Chrétientés et Islam par Alain Rauwel Compte-rendu de Mme F. Delaspre, IA-IPR. Les références citées dans le compte-rendu sont présentées dans le dossier Pearltrees associé à cet article (bas de page). Alain Rauwel trouve le nouveau programme bien formulé car privilégiant le comparatisme et l’entrée par les pouvoirs, et évitant la description des pratiques religieuses (le catéchisme, disait ses élèves jadis). L’entrée par les empires lui semble également pertinente. National Museum of Modern and Contemporary Art, Séoul, Corée du Sud Since opening its door in 1969, the National Museum of Modern and Contemporary Art (MMCA), Korea has lived through the history of Korean art. In the process, MMCA established itself as a representative institution of Korean modern art. The museum’s four branches, including Gwacheon (opened in 1986), Deoksugung (opened in 1998), Seoul (opened in 2013), and Cheongju (expected to open in 2017), each in its own way, will continue to carry out MMCA’s commitment to the art and culture of Korea by enriching the first-hand cultural experience of the viewing public.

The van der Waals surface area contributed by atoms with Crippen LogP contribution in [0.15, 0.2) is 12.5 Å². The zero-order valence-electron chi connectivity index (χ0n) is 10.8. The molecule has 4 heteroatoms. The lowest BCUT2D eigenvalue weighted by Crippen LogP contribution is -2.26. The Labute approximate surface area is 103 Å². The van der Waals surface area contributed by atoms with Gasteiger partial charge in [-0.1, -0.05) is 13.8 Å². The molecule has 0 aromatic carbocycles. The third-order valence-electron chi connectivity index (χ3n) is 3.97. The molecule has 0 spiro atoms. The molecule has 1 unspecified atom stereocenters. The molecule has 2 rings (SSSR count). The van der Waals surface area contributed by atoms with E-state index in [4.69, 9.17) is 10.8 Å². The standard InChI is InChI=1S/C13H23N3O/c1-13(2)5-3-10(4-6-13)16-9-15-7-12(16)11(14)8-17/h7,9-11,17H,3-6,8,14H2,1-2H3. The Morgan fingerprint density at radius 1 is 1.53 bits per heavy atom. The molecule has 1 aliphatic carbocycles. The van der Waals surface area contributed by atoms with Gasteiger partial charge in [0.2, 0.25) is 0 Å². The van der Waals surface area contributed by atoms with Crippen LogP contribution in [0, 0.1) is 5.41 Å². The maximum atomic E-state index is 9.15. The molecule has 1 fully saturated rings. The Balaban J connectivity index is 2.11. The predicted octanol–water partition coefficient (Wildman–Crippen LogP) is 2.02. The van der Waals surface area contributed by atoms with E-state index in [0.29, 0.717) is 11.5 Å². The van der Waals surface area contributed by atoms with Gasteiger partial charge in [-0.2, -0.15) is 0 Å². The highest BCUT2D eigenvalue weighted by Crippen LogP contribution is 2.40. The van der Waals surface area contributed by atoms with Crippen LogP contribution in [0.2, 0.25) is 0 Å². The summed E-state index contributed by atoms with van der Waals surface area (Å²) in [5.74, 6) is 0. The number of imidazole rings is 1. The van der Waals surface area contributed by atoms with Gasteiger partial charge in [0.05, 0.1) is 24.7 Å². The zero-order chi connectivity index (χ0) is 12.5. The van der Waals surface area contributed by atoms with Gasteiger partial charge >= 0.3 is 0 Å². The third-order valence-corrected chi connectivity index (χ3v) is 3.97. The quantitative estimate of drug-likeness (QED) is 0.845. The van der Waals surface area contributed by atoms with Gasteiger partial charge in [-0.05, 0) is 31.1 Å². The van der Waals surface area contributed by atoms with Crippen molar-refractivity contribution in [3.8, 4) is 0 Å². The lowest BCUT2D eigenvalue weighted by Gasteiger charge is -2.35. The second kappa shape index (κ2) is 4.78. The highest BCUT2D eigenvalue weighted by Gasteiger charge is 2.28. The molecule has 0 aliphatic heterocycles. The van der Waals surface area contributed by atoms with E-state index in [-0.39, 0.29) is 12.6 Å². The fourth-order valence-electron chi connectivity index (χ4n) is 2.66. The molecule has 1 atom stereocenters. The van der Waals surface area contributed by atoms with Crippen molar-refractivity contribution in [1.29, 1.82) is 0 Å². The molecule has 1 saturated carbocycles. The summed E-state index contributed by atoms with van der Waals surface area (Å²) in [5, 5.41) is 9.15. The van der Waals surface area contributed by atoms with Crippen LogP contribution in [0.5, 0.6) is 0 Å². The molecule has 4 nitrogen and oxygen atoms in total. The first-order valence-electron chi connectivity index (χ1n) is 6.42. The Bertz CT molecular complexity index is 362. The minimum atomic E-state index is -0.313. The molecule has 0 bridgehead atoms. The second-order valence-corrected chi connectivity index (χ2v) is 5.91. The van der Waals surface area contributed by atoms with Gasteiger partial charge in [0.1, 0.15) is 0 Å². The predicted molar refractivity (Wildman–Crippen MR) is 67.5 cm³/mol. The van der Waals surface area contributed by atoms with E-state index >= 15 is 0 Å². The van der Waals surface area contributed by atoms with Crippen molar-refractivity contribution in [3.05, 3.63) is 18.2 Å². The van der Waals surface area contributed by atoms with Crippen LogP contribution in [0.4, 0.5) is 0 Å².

A faithful reconstruction of Constantinople, capital of the Eastern Roman Empire (1200 AD) Source: byzantium1200.com Constantinople was the capital city of the Byzantine (330–1204 and 1261–1453), and also of the brief Latin (1204–1261), and the later Ottoman (1453–1923) empires. It was reinaugurated in 324 AD from ancient Byzantium as the new capital of the Roman Empire by Emperor Constantine the Great, after whom it was named, and dedicated on 11 May 330 AD. From the mid-5th century to the early 13th century, Constantinople was the largest and wealthiest city in Europe. By the the time the Ottomans took Constantinople the Empire consisted of the immediate environs around the city, a few islands in the Aegean, and the Peloponnesus in southern Greece.